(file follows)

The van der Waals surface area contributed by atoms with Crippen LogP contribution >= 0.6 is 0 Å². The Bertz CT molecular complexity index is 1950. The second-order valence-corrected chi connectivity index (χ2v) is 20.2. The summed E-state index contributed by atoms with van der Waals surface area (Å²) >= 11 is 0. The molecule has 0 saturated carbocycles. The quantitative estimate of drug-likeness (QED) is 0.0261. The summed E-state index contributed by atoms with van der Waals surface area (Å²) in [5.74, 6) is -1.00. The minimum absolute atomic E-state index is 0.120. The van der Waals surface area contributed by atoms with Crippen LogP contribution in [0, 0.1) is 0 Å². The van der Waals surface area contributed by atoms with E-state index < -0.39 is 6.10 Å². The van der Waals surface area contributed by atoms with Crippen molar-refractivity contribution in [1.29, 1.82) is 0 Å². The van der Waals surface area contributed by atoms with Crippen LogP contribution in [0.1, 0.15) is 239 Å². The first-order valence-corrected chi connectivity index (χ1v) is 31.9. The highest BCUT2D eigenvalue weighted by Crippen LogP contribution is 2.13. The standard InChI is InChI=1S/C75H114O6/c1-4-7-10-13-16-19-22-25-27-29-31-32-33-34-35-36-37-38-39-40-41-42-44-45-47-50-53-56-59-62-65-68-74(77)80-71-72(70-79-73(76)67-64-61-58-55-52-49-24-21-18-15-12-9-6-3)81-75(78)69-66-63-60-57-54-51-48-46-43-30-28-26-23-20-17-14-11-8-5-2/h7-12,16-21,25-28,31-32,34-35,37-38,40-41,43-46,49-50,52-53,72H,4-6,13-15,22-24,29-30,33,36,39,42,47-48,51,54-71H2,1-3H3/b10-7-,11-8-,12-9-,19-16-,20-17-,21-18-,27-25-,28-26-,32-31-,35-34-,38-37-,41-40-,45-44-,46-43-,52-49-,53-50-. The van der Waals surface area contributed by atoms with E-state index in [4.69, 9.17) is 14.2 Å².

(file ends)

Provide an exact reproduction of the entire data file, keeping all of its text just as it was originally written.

The van der Waals surface area contributed by atoms with Crippen LogP contribution >= 0.6 is 0 Å². The Bertz CT molecular complexity index is 1950. The second-order valence-corrected chi connectivity index (χ2v) is 20.2. The summed E-state index contributed by atoms with van der Waals surface area (Å²) >= 11 is 0. The molecule has 0 saturated carbocycles. The quantitative estimate of drug-likeness (QED) is 0.0261. The summed E-state index contributed by atoms with van der Waals surface area (Å²) in [5.74, 6) is -1.00. The minimum absolute atomic E-state index is 0.120. The van der Waals surface area contributed by atoms with Crippen LogP contribution in [0, 0.1) is 0 Å². The van der Waals surface area contributed by atoms with E-state index < -0.39 is 6.10 Å². The van der Waals surface area contributed by atoms with Crippen molar-refractivity contribution in [1.29, 1.82) is 0 Å². The van der Waals surface area contributed by atoms with Crippen LogP contribution in [0.1, 0.15) is 239 Å². The first-order valence-corrected chi connectivity index (χ1v) is 31.9. The highest BCUT2D eigenvalue weighted by Crippen LogP contribution is 2.13. The standard InChI is InChI=1S/C75H114O6/c1-4-7-10-13-16-19-22-25-27-29-31-32-33-34-35-36-37-38-39-40-41-42-44-45-47-50-53-56-59-62-65-68-74(77)80-71-72(70-79-73(76)67-64-61-58-55-52-49-24-21-18-15-12-9-6-3)81-75(78)69-66-63-60-57-54-51-48-46-43-30-28-26-23-20-17-14-11-8-5-2/h7-12,16-21,25-28,31-32,34-35,37-38,40-41,43-46,49-50,52-53,72H,4-6,13-15,22-24,29-30,33,36,39,42,47-48,51,54-71H2,1-3H3/b10-7-,11-8-,12-9-,19-16-,20-17-,21-18-,27-25-,28-26-,32-31-,35-34-,38-37-,41-40-,45-44-,46-43-,52-49-,53-50-. The van der Waals surface area contributed by atoms with E-state index in [4.69, 9.17) is 14.2 Å².